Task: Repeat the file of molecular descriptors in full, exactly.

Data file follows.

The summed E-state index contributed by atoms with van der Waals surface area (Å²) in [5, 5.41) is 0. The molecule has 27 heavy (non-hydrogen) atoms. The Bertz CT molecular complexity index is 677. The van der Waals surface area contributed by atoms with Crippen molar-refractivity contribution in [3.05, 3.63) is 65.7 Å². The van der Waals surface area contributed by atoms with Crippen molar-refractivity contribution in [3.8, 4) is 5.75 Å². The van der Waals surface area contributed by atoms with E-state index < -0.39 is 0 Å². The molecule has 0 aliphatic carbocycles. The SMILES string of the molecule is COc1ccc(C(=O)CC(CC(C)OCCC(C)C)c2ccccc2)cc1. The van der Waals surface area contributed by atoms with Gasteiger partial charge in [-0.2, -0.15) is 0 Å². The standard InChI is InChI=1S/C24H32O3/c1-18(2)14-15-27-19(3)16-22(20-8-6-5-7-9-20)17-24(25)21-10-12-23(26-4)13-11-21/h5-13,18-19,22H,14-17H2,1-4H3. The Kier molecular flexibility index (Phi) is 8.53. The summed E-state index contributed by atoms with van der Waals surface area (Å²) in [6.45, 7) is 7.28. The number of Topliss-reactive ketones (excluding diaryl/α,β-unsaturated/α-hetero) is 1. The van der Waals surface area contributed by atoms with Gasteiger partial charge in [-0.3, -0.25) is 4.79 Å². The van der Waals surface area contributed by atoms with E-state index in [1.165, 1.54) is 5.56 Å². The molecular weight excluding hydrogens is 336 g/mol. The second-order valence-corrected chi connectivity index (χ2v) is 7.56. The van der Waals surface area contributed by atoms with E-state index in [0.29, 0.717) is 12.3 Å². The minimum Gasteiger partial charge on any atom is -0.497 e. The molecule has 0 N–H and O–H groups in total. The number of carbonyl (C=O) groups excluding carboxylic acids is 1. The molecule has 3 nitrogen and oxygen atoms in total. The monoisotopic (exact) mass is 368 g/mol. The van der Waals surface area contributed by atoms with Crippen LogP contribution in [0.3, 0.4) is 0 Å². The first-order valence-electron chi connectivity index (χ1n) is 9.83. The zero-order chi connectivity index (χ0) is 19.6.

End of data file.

The summed E-state index contributed by atoms with van der Waals surface area (Å²) in [5, 5.41) is 0. The molecule has 27 heavy (non-hydrogen) atoms. The Bertz CT molecular complexity index is 677. The van der Waals surface area contributed by atoms with Crippen molar-refractivity contribution in [3.05, 3.63) is 65.7 Å². The van der Waals surface area contributed by atoms with Crippen molar-refractivity contribution in [3.8, 4) is 5.75 Å². The van der Waals surface area contributed by atoms with E-state index < -0.39 is 0 Å². The molecule has 0 aliphatic carbocycles. The SMILES string of the molecule is COc1ccc(C(=O)CC(CC(C)OCCC(C)C)c2ccccc2)cc1. The van der Waals surface area contributed by atoms with Gasteiger partial charge in [-0.2, -0.15) is 0 Å². The standard InChI is InChI=1S/C24H32O3/c1-18(2)14-15-27-19(3)16-22(20-8-6-5-7-9-20)17-24(25)21-10-12-23(26-4)13-11-21/h5-13,18-19,22H,14-17H2,1-4H3. The Kier molecular flexibility index (Phi) is 8.53. The summed E-state index contributed by atoms with van der Waals surface area (Å²) in [6.45, 7) is 7.28. The number of Topliss-reactive ketones (excluding diaryl/α,β-unsaturated/α-hetero) is 1. The van der Waals surface area contributed by atoms with Gasteiger partial charge in [-0.3, -0.25) is 4.79 Å². The van der Waals surface area contributed by atoms with E-state index in [1.165, 1.54) is 5.56 Å². The molecular weight excluding hydrogens is 336 g/mol. The second-order valence-corrected chi connectivity index (χ2v) is 7.56. The van der Waals surface area contributed by atoms with E-state index in [0.29, 0.717) is 12.3 Å². The minimum Gasteiger partial charge on any atom is -0.497 e. The molecule has 0 N–H and O–H groups in total. The number of carbonyl (C=O) groups excluding carboxylic acids is 1. The molecule has 3 nitrogen and oxygen atoms in total. The monoisotopic (exact) mass is 368 g/mol. The van der Waals surface area contributed by atoms with Crippen LogP contribution in [0.3, 0.4) is 0 Å². The first-order valence-electron chi connectivity index (χ1n) is 9.83. The zero-order chi connectivity index (χ0) is 19.6.